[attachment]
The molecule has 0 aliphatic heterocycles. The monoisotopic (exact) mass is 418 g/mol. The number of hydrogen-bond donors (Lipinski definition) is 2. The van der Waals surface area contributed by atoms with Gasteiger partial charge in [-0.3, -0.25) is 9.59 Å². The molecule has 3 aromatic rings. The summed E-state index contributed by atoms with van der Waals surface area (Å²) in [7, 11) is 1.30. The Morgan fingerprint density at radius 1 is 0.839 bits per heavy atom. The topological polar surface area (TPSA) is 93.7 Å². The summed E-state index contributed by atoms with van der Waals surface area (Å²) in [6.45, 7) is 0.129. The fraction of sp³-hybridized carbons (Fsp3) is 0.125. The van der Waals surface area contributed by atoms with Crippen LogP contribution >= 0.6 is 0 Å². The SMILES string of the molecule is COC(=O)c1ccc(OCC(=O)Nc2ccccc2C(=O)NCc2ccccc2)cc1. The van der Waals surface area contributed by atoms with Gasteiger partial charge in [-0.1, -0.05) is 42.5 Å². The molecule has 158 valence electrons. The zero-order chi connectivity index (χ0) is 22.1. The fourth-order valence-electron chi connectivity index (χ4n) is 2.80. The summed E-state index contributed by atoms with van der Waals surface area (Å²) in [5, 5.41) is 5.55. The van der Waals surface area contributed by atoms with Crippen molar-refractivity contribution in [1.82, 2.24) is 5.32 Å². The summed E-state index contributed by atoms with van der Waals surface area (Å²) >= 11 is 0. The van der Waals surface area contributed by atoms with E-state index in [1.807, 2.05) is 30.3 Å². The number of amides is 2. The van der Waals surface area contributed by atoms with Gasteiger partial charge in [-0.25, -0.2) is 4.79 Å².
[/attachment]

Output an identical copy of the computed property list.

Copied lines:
The molecule has 0 aliphatic heterocycles. The monoisotopic (exact) mass is 418 g/mol. The number of hydrogen-bond donors (Lipinski definition) is 2. The van der Waals surface area contributed by atoms with Gasteiger partial charge in [-0.3, -0.25) is 9.59 Å². The molecule has 3 aromatic rings. The summed E-state index contributed by atoms with van der Waals surface area (Å²) in [7, 11) is 1.30. The Morgan fingerprint density at radius 1 is 0.839 bits per heavy atom. The topological polar surface area (TPSA) is 93.7 Å². The summed E-state index contributed by atoms with van der Waals surface area (Å²) in [6.45, 7) is 0.129. The fraction of sp³-hybridized carbons (Fsp3) is 0.125. The van der Waals surface area contributed by atoms with Crippen LogP contribution >= 0.6 is 0 Å². The SMILES string of the molecule is COC(=O)c1ccc(OCC(=O)Nc2ccccc2C(=O)NCc2ccccc2)cc1. The van der Waals surface area contributed by atoms with Gasteiger partial charge in [-0.1, -0.05) is 42.5 Å². The molecule has 158 valence electrons. The zero-order chi connectivity index (χ0) is 22.1. The fourth-order valence-electron chi connectivity index (χ4n) is 2.80. The summed E-state index contributed by atoms with van der Waals surface area (Å²) in [5, 5.41) is 5.55. The van der Waals surface area contributed by atoms with Crippen molar-refractivity contribution in [1.82, 2.24) is 5.32 Å². The summed E-state index contributed by atoms with van der Waals surface area (Å²) >= 11 is 0. The van der Waals surface area contributed by atoms with E-state index in [1.807, 2.05) is 30.3 Å². The number of amides is 2. The van der Waals surface area contributed by atoms with Gasteiger partial charge in [-0.25, -0.2) is 4.79 Å².